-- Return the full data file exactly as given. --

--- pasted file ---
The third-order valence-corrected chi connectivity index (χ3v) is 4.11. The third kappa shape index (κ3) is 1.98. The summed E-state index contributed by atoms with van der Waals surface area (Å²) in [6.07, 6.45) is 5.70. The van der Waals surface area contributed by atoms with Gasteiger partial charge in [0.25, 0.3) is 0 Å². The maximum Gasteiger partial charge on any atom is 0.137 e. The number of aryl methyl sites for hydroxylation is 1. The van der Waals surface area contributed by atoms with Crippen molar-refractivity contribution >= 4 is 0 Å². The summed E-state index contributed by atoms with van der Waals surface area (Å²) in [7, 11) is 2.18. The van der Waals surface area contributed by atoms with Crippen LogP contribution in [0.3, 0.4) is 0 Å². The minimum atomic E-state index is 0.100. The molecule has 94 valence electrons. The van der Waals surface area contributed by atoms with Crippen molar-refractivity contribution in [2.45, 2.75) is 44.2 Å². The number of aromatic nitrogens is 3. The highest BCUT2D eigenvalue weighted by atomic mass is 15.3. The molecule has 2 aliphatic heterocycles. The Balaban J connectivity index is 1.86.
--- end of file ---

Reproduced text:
The third-order valence-corrected chi connectivity index (χ3v) is 4.11. The third kappa shape index (κ3) is 1.98. The summed E-state index contributed by atoms with van der Waals surface area (Å²) in [6.07, 6.45) is 5.70. The van der Waals surface area contributed by atoms with Gasteiger partial charge in [0.25, 0.3) is 0 Å². The maximum Gasteiger partial charge on any atom is 0.137 e. The number of aryl methyl sites for hydroxylation is 1. The van der Waals surface area contributed by atoms with Crippen molar-refractivity contribution >= 4 is 0 Å². The summed E-state index contributed by atoms with van der Waals surface area (Å²) in [7, 11) is 2.18. The van der Waals surface area contributed by atoms with Crippen LogP contribution in [0.3, 0.4) is 0 Å². The minimum atomic E-state index is 0.100. The molecule has 94 valence electrons. The van der Waals surface area contributed by atoms with Crippen molar-refractivity contribution in [2.45, 2.75) is 44.2 Å². The number of aromatic nitrogens is 3. The highest BCUT2D eigenvalue weighted by atomic mass is 15.3. The molecule has 2 aliphatic heterocycles. The Balaban J connectivity index is 1.86.